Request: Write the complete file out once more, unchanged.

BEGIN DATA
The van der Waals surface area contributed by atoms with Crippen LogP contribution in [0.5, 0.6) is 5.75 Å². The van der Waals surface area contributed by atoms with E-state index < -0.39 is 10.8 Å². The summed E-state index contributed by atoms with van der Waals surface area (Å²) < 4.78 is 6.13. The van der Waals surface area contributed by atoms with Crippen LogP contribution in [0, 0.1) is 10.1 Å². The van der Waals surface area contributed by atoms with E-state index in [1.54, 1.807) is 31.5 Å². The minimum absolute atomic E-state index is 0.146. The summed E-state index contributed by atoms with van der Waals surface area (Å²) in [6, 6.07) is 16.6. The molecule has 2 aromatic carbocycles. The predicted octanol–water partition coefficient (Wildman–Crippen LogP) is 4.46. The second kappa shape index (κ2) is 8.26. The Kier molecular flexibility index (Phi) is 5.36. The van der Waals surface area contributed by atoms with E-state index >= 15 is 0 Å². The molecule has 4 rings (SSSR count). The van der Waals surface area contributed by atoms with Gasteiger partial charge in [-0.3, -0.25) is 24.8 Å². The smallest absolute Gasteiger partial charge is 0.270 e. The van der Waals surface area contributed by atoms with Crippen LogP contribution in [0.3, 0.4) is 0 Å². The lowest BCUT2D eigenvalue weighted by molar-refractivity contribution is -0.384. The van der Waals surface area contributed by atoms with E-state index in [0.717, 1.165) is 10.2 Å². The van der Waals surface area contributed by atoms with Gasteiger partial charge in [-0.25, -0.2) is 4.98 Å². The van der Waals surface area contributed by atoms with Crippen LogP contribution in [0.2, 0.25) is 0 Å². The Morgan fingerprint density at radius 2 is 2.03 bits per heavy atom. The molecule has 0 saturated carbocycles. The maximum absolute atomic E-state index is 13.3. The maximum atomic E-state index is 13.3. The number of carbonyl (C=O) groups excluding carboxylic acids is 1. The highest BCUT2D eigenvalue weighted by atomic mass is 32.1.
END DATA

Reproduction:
The van der Waals surface area contributed by atoms with Crippen LogP contribution in [0.5, 0.6) is 5.75 Å². The van der Waals surface area contributed by atoms with E-state index < -0.39 is 10.8 Å². The summed E-state index contributed by atoms with van der Waals surface area (Å²) < 4.78 is 6.13. The van der Waals surface area contributed by atoms with Crippen LogP contribution in [0, 0.1) is 10.1 Å². The van der Waals surface area contributed by atoms with E-state index in [1.54, 1.807) is 31.5 Å². The minimum absolute atomic E-state index is 0.146. The summed E-state index contributed by atoms with van der Waals surface area (Å²) in [6, 6.07) is 16.6. The molecule has 2 aromatic carbocycles. The predicted octanol–water partition coefficient (Wildman–Crippen LogP) is 4.46. The second kappa shape index (κ2) is 8.26. The Kier molecular flexibility index (Phi) is 5.36. The van der Waals surface area contributed by atoms with E-state index >= 15 is 0 Å². The molecule has 4 rings (SSSR count). The van der Waals surface area contributed by atoms with Gasteiger partial charge in [-0.3, -0.25) is 24.8 Å². The smallest absolute Gasteiger partial charge is 0.270 e. The van der Waals surface area contributed by atoms with Crippen LogP contribution in [0.3, 0.4) is 0 Å². The lowest BCUT2D eigenvalue weighted by molar-refractivity contribution is -0.384. The van der Waals surface area contributed by atoms with E-state index in [0.717, 1.165) is 10.2 Å². The van der Waals surface area contributed by atoms with Gasteiger partial charge in [-0.25, -0.2) is 4.98 Å². The van der Waals surface area contributed by atoms with Crippen LogP contribution in [0.2, 0.25) is 0 Å². The Morgan fingerprint density at radius 2 is 2.03 bits per heavy atom. The molecule has 0 saturated carbocycles. The maximum absolute atomic E-state index is 13.3. The maximum atomic E-state index is 13.3. The number of carbonyl (C=O) groups excluding carboxylic acids is 1. The highest BCUT2D eigenvalue weighted by atomic mass is 32.1.